A sight that will likely never be seen again as 121 and 133 blast out of RWY 23 in a mismatched – but very attractive – formation. The final stage of 133’s acceptance tests, this mission would involve a radar system test on an actual aerial target, a role fulfilled by tired old 121…

The first instance of what will eventually become a common scene in Croatian skies – a grey-on-grey formation taking off for another local test flight (likely to tune the radar again).

Fresh out of the post-assembly test program, 135 leads 122 and 121 on a flypast down Lake Jarun during the 2014 Armed Forces Day. Then (1 June) still the acting QRA pair, 122 and 121 can be seen carrying the weapons pylons for their AA-8 heat-seeking missiles, as well as the MiG-21’s distinctive 800 liter centerline droptank.

And finally, one last goodbye for both the famous camo scheme and good old 122. Having borne the brunt of CroAF operations pending the arrival of 131 through 135, 122 was finally withdrawn from service about a month ago. Sadly though, 121 – trailing behind and the last “legacy” MiG-21 in service in July – will soon follow suit…

Fully kitted out to operational QRA specification, 131 and 135 blast out on one of their first practice scrambles. A sight we’ve been waiting to see for ages!

Even in rain, the -21 doesn’t fail to impress! 164 looking stunning as it returns home from a test flight during a brief shower…


Very few sounds at Pleso are as evocative as a MiG-21 at full chat. Even though the R-13 engine of the twin-stick UM is significantly less powerful than the meaty R-25 of the bis single-seater, it can still put up a show!

While flying past the smoke of a burning garbage heap may not be the most heroic of settings, it does however bring out some of the visceral appeal of the MiG-21. And despite its significant operational shortcomings (not to mention its general lack of sophistication in today’s terms), in the right hands the design can on occasion still put up a fight.

Post Update – The New Kid On The Block: MiG-21bis D 131

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All photos me too, copyrighted

In a dazzling display of impeccable timing, my recent post about the Croatian Air Force’s few remaining MiG-21s had appeared here barely a week before the fleet was boosted by an eagerly-awaited new member :). The jet in question is MiG-21bis D 131, the first of five low-time examples bought from the Ukraine for the express purpose of keeping the fighter force operational until funds can be scraped together for a proper new machine :). Thoroughly overhauled in the port town of Odessa, these five would eventually be trucked piecemeal across Hungary to Zagreb, where they’ll be progressively tested out one by one and added to regular service (releasing hard-working 121 and 122 for servicing). The first of the lot to be completed, 131 was scrambled out today on its first ever flight from Croatian soil, an event eagerly anticipated by several men with very large cameras… πŸ˜€

Far from my best work, but an event that had to be captured at all costs - 131's first ever take off from Croatian soil. Preceded by 121 and 122 in full QRA config, 131 would eventually stay aloft for 35 minutes, flexing its wings in the Lekenik Flight Test zone.
Far from my best work, but an event that had to be captured at all costs – 131’s first ever take off from Croatian soil. Preceded by 121 and 122 in full QRA config, 131 would eventually stay aloft for 35 minutes, flexing its wings in the Lekenik Flight Test zone.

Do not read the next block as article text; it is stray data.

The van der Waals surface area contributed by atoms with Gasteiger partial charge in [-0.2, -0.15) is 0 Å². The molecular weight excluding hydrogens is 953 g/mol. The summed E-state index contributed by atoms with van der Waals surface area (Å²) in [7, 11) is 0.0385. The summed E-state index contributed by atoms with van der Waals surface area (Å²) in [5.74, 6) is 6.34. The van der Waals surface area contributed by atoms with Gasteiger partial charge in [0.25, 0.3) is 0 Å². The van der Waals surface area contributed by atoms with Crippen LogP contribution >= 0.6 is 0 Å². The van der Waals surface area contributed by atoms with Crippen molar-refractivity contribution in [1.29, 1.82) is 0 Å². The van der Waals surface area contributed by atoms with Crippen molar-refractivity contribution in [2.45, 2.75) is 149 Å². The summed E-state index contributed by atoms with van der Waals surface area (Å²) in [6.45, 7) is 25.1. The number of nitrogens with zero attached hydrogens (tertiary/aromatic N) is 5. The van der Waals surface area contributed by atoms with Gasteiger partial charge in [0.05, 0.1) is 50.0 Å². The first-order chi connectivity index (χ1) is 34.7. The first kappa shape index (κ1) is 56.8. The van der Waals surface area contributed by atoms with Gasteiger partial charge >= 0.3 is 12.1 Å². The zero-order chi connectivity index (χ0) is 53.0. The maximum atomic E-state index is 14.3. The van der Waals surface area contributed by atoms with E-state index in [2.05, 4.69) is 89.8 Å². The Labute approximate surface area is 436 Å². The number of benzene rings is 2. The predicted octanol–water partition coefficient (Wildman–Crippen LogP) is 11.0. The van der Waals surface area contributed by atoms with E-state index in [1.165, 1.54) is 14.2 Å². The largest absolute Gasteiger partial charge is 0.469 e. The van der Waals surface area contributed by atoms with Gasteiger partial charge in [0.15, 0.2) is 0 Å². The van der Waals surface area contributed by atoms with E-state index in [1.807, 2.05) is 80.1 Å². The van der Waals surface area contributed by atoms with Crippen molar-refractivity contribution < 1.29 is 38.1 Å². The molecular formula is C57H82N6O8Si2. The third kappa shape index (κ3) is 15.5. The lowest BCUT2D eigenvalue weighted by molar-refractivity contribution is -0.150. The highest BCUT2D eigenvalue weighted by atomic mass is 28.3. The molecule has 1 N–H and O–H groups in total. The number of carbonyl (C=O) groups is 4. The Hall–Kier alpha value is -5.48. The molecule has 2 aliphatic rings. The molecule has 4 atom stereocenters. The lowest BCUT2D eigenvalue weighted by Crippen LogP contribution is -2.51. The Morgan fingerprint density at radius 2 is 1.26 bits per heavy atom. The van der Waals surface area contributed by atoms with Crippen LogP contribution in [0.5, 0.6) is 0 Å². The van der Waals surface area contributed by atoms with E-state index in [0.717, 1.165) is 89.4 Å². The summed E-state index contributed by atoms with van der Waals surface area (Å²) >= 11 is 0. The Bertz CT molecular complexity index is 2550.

Quite an unusual sight after two decades of colorful camo schemes as 131 returns back home to RWY 05. While fresh from the outside, the jets have had some work on the interior as well, the biggest of which was the addition of a Garmin GNS430 GPS and a Sandel SN3500 EHSI.
Quite an unusual sight after two decades of colorful camo schemes as 131 returns back home to RWY 05. While fresh from the outside, the jets have had some work on the interior as well, the biggest of which was the addition of a Garmin GNS430 GPS and a Sandel SN3500 EHSI.

Photo Report – Gotta Catch ‘Em All: A Croatian MiG-21 Collection

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All photos me too, copyrighted

As many of my readers might have already deduced from posts past, when operating out of Zagreb Intl (LDZA), chances are you’ll pretty quickly stumble upon one of the Croatian Air Force’s charismatic fuel-to-noise converters :). The aircraft in question are – of course – the MiG-21s, 70s manned missiles that are holding on as one of the last of their type still in front line service in Europe. And while we may have grown to taking them for granted through sheer exposure, they nevertheless still have a special – and resolutely unshakable – status on the local aviation scene. As I’ve already noted in a previous post, despite all their drawbacks, they’re still the rock stars of the skies, and have garnered a cult following that extends even outside the immediate aviation community (quite the achievement in a normally disinterested Croatia) :).

So too feel increasing numbers of photographers and enthusiasts from other lands, with the remaining few operational jets achieving close to “tourist trap” status :D. Given that they’ve been thrust back into the spotlight of late – primarily due to delays to their refurbishment in the Ukraine – I thought I might further their promotion a bit by cobbling together a collection of recent and already-featured (but hopefully still interesting) shots of the fleet going about its business. With one notable exception, I’ve decided to completely shy away from photos taken at various events and open days, preferring to stick to snapping them in their “natural operational habitat”… πŸ™‚

Up, up and away! Latterly the hardest working of all the jets in the fleet, 116 and 121 are seen rocketing out of RWY 23 in an unusually tight and attractive formation.